Policy Principles: U.S. Policy toward Haiti should…

1. Ensure accountability and transparency.

All international actors in Haiti including the United States, the United Nations, financial institutions and non-governmental organizations must ensure that all projects and programs are accountable and transparent to the Haitian people. Billions of dollars have already been spent in Haiti, but Haitians are disillusioned about where and how the money has been spent. The country continues to face enormous challenges. Donor funds in Haiti must be used for programs that are Haitian-led, with transparency to ensure that every dollar is used for the relief, reconstruction and long-term sustainable development of Haiti.

2. Support local production.

Haiti’s food security challenges are vast and acute. Haiti was once self-sufficient in its food production, with most of its farmers able to earn a living and the Haitian population purchasing locally-grown food. Today a majority of Haiti’s food is imported and Haiti’s agriculture remains in shambles due to economic policies that have debilitated local food production and rural development. Development efforts in Haiti should work to rebuild Haiti’s capacity for local food production, which includes efforts to focus on holistic rural development.

3. Protect the most vulnerable.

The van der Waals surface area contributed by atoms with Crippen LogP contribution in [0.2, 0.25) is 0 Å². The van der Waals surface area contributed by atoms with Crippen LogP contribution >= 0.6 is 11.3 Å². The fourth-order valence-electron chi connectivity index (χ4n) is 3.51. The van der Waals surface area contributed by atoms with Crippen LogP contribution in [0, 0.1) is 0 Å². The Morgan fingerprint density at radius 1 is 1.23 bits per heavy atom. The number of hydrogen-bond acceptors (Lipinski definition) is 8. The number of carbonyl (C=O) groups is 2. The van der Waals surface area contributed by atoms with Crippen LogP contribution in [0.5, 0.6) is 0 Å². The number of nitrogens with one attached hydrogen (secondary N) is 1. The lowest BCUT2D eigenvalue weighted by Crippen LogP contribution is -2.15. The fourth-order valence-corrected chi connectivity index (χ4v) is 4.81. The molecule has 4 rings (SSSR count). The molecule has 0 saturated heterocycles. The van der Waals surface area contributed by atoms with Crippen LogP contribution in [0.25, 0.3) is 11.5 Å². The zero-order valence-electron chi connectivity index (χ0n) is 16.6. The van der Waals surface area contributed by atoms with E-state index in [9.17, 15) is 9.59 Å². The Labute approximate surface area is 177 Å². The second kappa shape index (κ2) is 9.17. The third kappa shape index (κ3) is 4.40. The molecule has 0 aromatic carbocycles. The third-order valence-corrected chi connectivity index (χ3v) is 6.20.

In the aftermath of the earthquake families who lost their homes (1.5 million people) ended up living in tent camps scattered around Port-au-Prince. These camps lacked basic measures of protection and sanitation. Almost 400,000 people are still languishing in these tents, while tens of thousands of others have been forcibly evicted. The government of Haiti and the international community must take immediate measures to provide a permanent and affordable housing solution for the displaced population.

4. Re-examine MINUSTAH’s presence.

The United Nations peacekeeping force in Haiti (MINUSTAH) has played a role in exacerbating poor living conditions for the Haitian population, which includes the introduction of a deadly cholera virus to Haiti and human rights abuses by UN troops. The United Nations should take full responsibility for the cholera epidemic and support efforts for its eradication. Additionally, the UN must fully investigate and prosecute all UN personnel responsible for human rights violations. Finally, previously-slated funding for military activity should be reallocated to the development of water and sanitation infrastructure, and managed by other UN agencies rather than an armed force.

Resources for learning more from Mennonite Central Committee

Additional MCC Washington analysis on Haiti

Updates on MCC’s work in Haiti

“Disaster to decentralization” (DVD)

Through the voices of Haitians, the video explores the struggles in Haiti that led to the massive devastation following the January 12, 2010, earthquake and speaks of hopes for the future. A study guide offers opportunity for further discussion. Available at mcc.org/stories/videos/disaster-decentralization or by calling 1-888-563-4676.

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